Color Temperature and Interior Lighting

Color temperature scale for interior lighting

The color you choose in your interior design will impact the overall ambience and lighting. Understanding the correlation between color temperature and interior lighting will help you achieve the look you want for your kitchen, bath, study or bedrooms. People who wish to lower their electricity consumption can also utilize these principles before opting for wall color choices especially when considering energy efficient interior lighting choices. More importantly, one can achieve all this, without compromising on one’s love for natural daylight etc.

Beautiful colors and interior lighting can be effectively introduced in an environment by using the right electric illumination and proper choice of paint colors.  It is important to note that interior lighting can appear different to different eyes. This is evident from the fact that, in the past, people would describe lights and colors in any ways they wanted. Today however, science has made it possible for us to use precise terms, mainly through the definition of color temperature.

What is Color Temperature and Interior Lighting

To explain color temperature, let us take the example of white light, since white is a neutral color with a mixture of other colors. If you take white color and add a higher proportion of red to it, the overall impact would be warmer whereas, a higher proportion of blue in it would make it appear cooler.  Color temperature should not be confused with the temperature we measure using a thermometer. However, it is one of the most scientific and accurate ways of defining colors. Each color and its subsequent temperature will impart a very different look to your home or office and can make a great deal of difference in illuminating different aspects of a given space.

Interior lighting is a building tool used by interior designers to create a working and living environment. Light can create many illusions: for a law abiding citizen, light is necessary to feel safe and secure. Conversely, for a thief, light will create insecurity.

Blackbody Radiator

We simply cannot discuss the correlation between color temperature and interior lighting without explaining the term ‘Blackbody radiator’. Without getting too technical, let us understand this term:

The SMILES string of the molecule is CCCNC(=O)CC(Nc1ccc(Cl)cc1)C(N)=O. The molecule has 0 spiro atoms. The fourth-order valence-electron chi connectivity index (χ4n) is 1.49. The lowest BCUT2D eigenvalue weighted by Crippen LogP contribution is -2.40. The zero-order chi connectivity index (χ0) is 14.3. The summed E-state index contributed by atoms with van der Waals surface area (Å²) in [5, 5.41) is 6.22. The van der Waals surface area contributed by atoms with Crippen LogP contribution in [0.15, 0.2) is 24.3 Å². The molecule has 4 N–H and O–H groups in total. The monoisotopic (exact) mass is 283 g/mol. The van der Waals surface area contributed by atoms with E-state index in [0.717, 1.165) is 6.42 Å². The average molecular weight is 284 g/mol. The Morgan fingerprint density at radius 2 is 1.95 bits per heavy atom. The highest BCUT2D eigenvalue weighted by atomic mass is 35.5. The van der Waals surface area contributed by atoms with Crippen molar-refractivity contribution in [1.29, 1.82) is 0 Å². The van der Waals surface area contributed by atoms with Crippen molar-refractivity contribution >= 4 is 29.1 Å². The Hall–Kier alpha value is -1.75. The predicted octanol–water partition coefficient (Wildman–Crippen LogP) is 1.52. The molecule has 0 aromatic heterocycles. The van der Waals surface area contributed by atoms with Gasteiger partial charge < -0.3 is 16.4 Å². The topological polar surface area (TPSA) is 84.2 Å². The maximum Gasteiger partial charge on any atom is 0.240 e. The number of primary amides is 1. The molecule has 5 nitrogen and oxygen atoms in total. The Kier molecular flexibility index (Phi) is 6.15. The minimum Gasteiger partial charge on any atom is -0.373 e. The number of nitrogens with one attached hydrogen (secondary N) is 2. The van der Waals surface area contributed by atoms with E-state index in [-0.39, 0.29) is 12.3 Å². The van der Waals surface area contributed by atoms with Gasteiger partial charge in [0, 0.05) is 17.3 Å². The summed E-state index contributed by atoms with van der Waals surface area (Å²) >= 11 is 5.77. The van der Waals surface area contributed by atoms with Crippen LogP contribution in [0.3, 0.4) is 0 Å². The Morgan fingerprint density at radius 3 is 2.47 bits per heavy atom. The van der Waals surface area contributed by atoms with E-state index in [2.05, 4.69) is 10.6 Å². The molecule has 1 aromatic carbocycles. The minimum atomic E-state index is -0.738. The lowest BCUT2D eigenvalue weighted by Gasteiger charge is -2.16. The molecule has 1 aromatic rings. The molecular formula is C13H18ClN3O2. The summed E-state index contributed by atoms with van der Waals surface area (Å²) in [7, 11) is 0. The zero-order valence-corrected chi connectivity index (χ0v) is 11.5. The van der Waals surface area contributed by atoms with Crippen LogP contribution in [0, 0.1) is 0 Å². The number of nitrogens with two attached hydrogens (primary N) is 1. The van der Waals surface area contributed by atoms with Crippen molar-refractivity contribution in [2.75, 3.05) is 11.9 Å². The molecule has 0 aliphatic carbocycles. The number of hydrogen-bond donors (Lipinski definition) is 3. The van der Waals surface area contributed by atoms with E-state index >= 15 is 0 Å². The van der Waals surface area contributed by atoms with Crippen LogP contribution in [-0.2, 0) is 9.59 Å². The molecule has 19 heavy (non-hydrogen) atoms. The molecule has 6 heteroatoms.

Every object absorbs and emits light waves. A blackbody is a theoretical object that would absorb all radiation or light incident upon it. When people use the terms “warm or cool” to describe different colors, they would be referring to the Kelvin temperature the blackbody radiator would be heated to in order to emit that color. Thus, a light source of 4100Kelvin (4100K) would have a bluish or ‘cooler’ appearance and considered ideal for office setups. Likewise, for illuminating darker or earthier aspects such as wood, leather etc, lower color temperatures (2700K) are recommended. For bathrooms and kitchens having white color on the walls, color temperatures of 4100K to 6500K or other higher can help make the space  appear whiter than yellow.


  • Interior lighting sources of violet/blue end of the color spectrum are the cooler colors while those on the red/orange/yellow side are warmer.
  • Understanding the correlation between color temperature and interior lighting is important to create a complimenting rather than clashing effect in the overall interior design. The paint you choose for your walls will also appear different depending on the temperature of color used.
  • When deciding upon wall paint colors or the colors of wall paper etc, one must also think about the interior lighting used in the design. For higher color temperatures, white color interior lighting would seem rather stark or cold. But, for a kitchen, this is the effect you’d want to achieve to make the space look cleaner and more efficient. If you desire a cozier space in the bedrooms, TV rooms or dens, then higher color temperatures can be used for these living areas.

There are absolutely no rules when it comes to applying interior lighting and the subsequent color temperatures; it is really a subjective choice. But one must definitely consider these principles when upgrading one’s interior lighting or doing a renovation.